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World News

World Musicians Face Ongoing Visa Heartache
Published July 14, 2006

Cellist Yo-Yo Ma testifies before Congress seeking the simplification of non-immigration visa policies that weigh heavily against foreign musicians enterting the U.S.

Famed cellist Yo-Yo Ma seeks the simplification of non-immigration visa policy that over past years have made it difficult – and sometimes impossible – for musicians from other countries to enter the U.S. for work.

Speaking on behalf of his Silk Road Project, which he founded in 1998, Ma testified before Congress in April saying that the process for artists obtaining visas presents hassles that span months and can cost thousands of dollars. In his testimony, Ma pointed out that “With fewer of these barriers, our culture has the potential to offer so much.”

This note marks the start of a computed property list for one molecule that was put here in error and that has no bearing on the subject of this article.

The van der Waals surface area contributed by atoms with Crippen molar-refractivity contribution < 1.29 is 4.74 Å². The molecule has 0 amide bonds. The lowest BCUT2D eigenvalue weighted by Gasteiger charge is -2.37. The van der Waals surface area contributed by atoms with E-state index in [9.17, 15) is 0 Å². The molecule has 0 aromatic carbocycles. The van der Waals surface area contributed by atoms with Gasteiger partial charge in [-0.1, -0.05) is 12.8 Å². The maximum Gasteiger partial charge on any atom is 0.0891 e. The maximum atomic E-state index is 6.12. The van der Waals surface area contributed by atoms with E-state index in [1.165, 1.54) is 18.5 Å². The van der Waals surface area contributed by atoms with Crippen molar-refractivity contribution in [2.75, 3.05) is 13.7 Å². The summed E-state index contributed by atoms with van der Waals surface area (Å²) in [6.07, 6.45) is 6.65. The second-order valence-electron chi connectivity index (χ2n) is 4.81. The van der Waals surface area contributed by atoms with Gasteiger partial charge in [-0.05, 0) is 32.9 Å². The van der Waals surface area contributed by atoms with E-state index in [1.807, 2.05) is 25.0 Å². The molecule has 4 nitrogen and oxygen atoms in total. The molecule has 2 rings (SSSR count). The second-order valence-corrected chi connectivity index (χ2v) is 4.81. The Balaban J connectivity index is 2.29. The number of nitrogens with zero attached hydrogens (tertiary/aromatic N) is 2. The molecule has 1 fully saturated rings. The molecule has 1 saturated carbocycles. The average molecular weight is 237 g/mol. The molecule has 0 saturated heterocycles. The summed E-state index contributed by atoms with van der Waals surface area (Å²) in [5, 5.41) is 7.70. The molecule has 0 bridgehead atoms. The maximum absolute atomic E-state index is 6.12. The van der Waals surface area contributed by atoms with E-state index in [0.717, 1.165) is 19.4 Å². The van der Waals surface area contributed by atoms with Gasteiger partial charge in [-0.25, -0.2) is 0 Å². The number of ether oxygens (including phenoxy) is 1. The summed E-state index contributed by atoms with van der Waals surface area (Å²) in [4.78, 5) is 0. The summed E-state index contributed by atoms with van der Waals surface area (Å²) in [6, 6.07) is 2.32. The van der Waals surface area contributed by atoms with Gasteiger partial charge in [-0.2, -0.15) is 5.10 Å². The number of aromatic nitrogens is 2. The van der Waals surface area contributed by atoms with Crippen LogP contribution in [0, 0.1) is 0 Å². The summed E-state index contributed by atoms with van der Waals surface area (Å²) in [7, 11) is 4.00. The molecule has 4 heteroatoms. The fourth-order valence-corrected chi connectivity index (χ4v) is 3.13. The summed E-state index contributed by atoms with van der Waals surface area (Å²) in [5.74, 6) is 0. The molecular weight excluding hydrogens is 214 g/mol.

World music performers often operate on small budgets and either cannot afford the expediting cost of $1,000 to have their visas processed in a matter of weeks, or cannot wait the months it would take otherwise. The process also involves personal consular interviews that require three to five months’ wait and if necessary, flights at the artists’ expense.

Moreover, Ma said “Despite having completed all the paperwork, they are frequently shut out because of language barriers or cultural differences.”

Tony Edson of the State Department reported the creation of more than 500 consular jobs, and said the department has improved its technology and training of employees since September, 2001, and has proposed additional technological innovations to simplify the process.

Ma found a sympathetic ear in California Democrat Henry Waxman who said “In the long run, our security is enhanced and not diminished by the exchange of people and ideas.”